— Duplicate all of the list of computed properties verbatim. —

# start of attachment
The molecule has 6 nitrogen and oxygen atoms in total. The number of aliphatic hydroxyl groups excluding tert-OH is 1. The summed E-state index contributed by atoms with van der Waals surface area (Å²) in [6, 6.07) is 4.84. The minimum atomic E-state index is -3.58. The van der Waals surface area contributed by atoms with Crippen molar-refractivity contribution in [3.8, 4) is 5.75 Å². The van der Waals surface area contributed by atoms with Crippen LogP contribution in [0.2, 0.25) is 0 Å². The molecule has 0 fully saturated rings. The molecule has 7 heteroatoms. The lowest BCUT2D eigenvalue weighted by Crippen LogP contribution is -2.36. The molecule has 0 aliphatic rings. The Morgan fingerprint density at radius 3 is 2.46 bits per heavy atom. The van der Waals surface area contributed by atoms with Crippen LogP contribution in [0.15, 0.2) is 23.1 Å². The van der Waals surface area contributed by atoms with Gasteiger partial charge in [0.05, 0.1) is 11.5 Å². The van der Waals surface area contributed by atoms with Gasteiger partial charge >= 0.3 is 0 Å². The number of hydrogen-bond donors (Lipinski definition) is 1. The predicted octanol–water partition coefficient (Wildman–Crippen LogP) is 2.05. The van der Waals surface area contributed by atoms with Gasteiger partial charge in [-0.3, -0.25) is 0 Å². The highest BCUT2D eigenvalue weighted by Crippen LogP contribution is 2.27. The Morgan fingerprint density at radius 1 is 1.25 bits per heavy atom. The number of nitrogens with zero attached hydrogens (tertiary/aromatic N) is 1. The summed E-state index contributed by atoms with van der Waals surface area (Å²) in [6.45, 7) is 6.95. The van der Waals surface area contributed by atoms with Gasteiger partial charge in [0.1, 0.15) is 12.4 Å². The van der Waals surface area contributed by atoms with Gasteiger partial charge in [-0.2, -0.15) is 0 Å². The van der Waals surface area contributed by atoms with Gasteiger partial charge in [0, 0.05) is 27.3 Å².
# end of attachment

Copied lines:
The molecule has 6 nitrogen and oxygen atoms in total. The number of aliphatic hydroxyl groups excluding tert-OH is 1. The summed E-state index contributed by atoms with van der Waals surface area (Å²) in [6, 6.07) is 4.84. The minimum atomic E-state index is -3.58. The van der Waals surface area contributed by atoms with Crippen molar-refractivity contribution in [3.8, 4) is 5.75 Å². The van der Waals surface area contributed by atoms with Crippen LogP contribution in [0.2, 0.25) is 0 Å². The molecule has 0 fully saturated rings. The molecule has 7 heteroatoms. The lowest BCUT2D eigenvalue weighted by Crippen LogP contribution is -2.36. The molecule has 0 aliphatic rings. The Morgan fingerprint density at radius 3 is 2.46 bits per heavy atom. The van der Waals surface area contributed by atoms with Crippen LogP contribution in [0.15, 0.2) is 23.1 Å². The van der Waals surface area contributed by atoms with Gasteiger partial charge in [0.05, 0.1) is 11.5 Å². The van der Waals surface area contributed by atoms with Gasteiger partial charge >= 0.3 is 0 Å². The number of hydrogen-bond donors (Lipinski definition) is 1. The predicted octanol–water partition coefficient (Wildman–Crippen LogP) is 2.05. The van der Waals surface area contributed by atoms with Gasteiger partial charge in [-0.3, -0.25) is 0 Å². The highest BCUT2D eigenvalue weighted by Crippen LogP contribution is 2.27. The Morgan fingerprint density at radius 1 is 1.25 bits per heavy atom. The number of nitrogens with zero attached hydrogens (tertiary/aromatic N) is 1. The summed E-state index contributed by atoms with van der Waals surface area (Å²) in [6.45, 7) is 6.95. The van der Waals surface area contributed by atoms with Gasteiger partial charge in [0.1, 0.15) is 12.4 Å². The van der Waals surface area contributed by atoms with Gasteiger partial charge in [-0.2, -0.15) is 0 Å². The van der Waals surface area contributed by atoms with Gasteiger partial charge in [0, 0.05) is 27.3 Å².